In the context of Alzheimer Awareness Month, l'Appui met Sandra Asselin, Development Director for the Alzheimer Society in Estrie to learn more about their initiatives.
Sandra Asselin: The Alzheimer Society offers services to family caregivers and to people suffering from the disease by welcoming them for a day with us or by offering respite at home. These services had to be rethought and adapted.
When the announcement was made in spring that gatherings were no longer allowed, we closed the Colibri, a day centre where we welcomed people with dementia. This summer, when our region was classified yellow, we were able to reopen, but in a way to respond to our new reality. We could now accommodate 6 participants instead of 10, which allowed us to respect social distancing rules. We also had to limit movement inside the centre. This proved to be a challenge since people had the habit of moving around freely throughout the day and during workshops. Then, we closed again in November.
To mitigate the closure during the first wave, we produced a series of five television episodes that aired on the community channel which featured games and activities aimed at our participants. The program presented association games and riddles as well short videos on reminiscence, a technique that encourages the re-emergence of memories that were thought to be forgotten.
Since our participants could no longer come to the centre, we created and provided them with a games and activities kit to use at home.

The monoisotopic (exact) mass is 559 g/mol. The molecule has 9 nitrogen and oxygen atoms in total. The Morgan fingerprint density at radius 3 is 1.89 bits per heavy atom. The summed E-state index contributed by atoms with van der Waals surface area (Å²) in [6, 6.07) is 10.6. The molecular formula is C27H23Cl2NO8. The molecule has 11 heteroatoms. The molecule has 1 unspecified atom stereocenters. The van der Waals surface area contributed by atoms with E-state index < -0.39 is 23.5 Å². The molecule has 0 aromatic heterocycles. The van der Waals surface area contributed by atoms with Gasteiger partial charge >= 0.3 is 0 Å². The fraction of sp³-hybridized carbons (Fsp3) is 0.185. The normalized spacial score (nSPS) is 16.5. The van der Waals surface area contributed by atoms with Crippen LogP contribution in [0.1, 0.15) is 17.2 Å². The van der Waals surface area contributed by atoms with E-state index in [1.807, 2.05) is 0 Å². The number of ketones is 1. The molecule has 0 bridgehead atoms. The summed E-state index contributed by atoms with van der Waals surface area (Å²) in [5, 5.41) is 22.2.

SA: Surprisingly, they are coping well with it. Obviously, many of them miss socializing. They have somewhat lost that aspect.
For people with dementia, the more difficult aspect of the pandemic is the inability to get out. In the context of home respite, a support worker would normally go out with the participant for coffee, go for a walk, play bowling or billiards, etc. But now, everything happens at home. When they visited public places, they would see other people, even if they didn’t know them.
SA: We have offered a lot of phone support. We have taken the initiative to call our program participants to see how things were going at home, check if they had questions or if they needed advice. We also offered training workshops by video conferencing.
We developed our services and now have an advisor that offer in-house service. We will soon provide online conferences. We are looking for new ways to reach our participants.
SA: People were relieved because many feared that we would close during the pandemic. None of our services were completely cancelled; rather, they were all reviewed and adapted.
SA: We have learned to adapt quickly. Despite all that, we look forward to offering the services we had before the pandemic. There is a strong demand for them.
SA: There is an increase in demand for services, so we are adapting accordingly. More and more people need services and an increasing number of them want to stay longer at home. We are here to support family caregivers but also people suffering from Alzheimer’s.
We put a lot in training so that caregivers who interact with people suffering from the disease can develop their skills to provide the appropriate care to them. We train caregivers and nursing staff.
SA: On the Quebec Alzheimer Society Web site – The 20 Quebec societies are part of the Canadian Alzheimer Federation, but each society has its own Internet site. We recommend visiting your region’s Web site to find out which services are offered.
To learn more about the services offered in your region, visit the Alzheimer Society Web site and click on Change your society from the top right “About us” menu.
Also visit "Alzheimer's disease and other neurodegenerative disorders" on L’Appui’s site to learn more about this disease that affects approximately 153 000 people in Quebec.
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